The housefly's thorax features all of its limbs used for movement. Though flies appear to have only one pair of wings, closer inspection reveals the presence of tiny, secondary wings, called halters, located below the main pair.
While keeping an eye out for houseflies, you might run across one of musca domestica's smaller relatives, the lesser housefly. At first, they might look like small houseflies, but the lesser housefly is a completely different species, fannia canicularis. These little insects tend to prefer poultry barns to houses. At rest, the two species can easily be distinguished as the lesser housefly's wings fold back at a sharper angle than those of its larger kin, giving it a more streamlined appearance. A lesser housefly's wings form a tight "V" shape when folded; and the housefly's wings form a fatter "V".
While their ancient ancestors boasted two full sets of wings, houseflies have learned to do more with less. Over millions of years, the lower set evolved into the shrunken appendages you see today. They're far from useless, however. Houseflies flap their halters at high speeds during flight, using them to maintain balance in the air. If one halter is removed, the insect can only fly in circles. Without either halter, the fly can't take to the air at all.
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The primary wings do the rest of the work, beating 200 to 300 times a second for an average speed of 4.5 miles (7.24 kilometers) per hour. The wings provide enough power and precision for instant liftoff and complicated flight movements, such as tight spirals, zigzags and even backward maneuvers.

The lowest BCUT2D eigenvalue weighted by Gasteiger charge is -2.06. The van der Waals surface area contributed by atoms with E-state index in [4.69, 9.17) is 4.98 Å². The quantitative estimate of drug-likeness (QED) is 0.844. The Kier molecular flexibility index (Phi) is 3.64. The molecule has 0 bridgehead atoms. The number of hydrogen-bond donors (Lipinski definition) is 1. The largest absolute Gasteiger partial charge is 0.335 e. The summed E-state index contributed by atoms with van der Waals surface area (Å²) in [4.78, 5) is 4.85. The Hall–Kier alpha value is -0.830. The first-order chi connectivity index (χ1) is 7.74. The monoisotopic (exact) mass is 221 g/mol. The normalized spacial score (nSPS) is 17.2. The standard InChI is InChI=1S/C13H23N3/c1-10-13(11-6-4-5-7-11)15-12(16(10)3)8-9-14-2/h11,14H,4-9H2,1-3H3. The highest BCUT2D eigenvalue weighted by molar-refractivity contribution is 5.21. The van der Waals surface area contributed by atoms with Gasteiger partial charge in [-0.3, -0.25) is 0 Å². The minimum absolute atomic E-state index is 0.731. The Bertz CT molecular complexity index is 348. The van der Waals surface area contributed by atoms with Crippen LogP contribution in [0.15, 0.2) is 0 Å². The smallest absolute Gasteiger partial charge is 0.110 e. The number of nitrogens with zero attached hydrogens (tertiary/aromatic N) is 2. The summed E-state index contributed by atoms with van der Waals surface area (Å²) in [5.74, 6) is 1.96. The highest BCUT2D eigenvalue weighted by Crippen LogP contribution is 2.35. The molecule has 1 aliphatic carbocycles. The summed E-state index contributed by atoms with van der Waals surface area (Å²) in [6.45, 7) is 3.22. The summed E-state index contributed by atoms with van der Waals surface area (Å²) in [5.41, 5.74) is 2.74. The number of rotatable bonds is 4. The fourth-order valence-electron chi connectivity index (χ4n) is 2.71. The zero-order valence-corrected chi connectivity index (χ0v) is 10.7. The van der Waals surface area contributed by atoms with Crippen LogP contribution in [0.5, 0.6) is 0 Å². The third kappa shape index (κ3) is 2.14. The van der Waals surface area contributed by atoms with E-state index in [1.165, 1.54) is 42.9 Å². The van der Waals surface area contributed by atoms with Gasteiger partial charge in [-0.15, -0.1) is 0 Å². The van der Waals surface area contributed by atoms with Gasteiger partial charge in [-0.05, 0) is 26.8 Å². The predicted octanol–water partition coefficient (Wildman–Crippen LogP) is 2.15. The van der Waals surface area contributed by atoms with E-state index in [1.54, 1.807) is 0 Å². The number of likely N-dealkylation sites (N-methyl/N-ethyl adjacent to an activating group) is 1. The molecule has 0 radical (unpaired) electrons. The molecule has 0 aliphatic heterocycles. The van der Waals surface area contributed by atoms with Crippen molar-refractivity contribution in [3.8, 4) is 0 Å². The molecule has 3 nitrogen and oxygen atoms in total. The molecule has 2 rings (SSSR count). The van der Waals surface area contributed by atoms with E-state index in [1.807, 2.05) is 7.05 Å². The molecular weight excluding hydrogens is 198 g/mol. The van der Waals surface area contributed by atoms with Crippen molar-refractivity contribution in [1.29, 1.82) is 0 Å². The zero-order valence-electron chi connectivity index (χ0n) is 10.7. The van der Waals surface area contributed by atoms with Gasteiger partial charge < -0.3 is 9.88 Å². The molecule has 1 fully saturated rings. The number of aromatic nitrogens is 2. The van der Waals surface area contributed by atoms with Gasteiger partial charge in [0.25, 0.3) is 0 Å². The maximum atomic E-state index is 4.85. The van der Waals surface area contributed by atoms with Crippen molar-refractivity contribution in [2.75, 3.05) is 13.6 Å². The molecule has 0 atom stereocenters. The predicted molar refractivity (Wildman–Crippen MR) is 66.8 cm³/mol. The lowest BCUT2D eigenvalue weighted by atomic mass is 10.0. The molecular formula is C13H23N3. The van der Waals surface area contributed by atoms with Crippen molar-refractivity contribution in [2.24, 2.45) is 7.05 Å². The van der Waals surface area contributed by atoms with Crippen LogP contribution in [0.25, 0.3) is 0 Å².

And then there are the legs, which the fly uses to taste everything it lands on. Tiny hairs on the end leg segment, or tarsi, work like human taste buds. For this reason, you can often spot houseflies walking around in circles on potential meals.
If you happened to observe the same fly walking on the wall or ceiling, then you saw the other portions of the tarsi in action. The bottom of the housefly's feet boast tiny, gripping claws and moist suction pads called pulvilli, which allow the fly to land almost anywhere.
The abdomen contains other key organs, including an egg-laying ovipositor (in females) and a sperm-depositing aedeagus (in males). Both remain retracted when not in use.
So houseflies seem to have all the equipment to find a meal, but how do they go about eating it? Find out on the next page.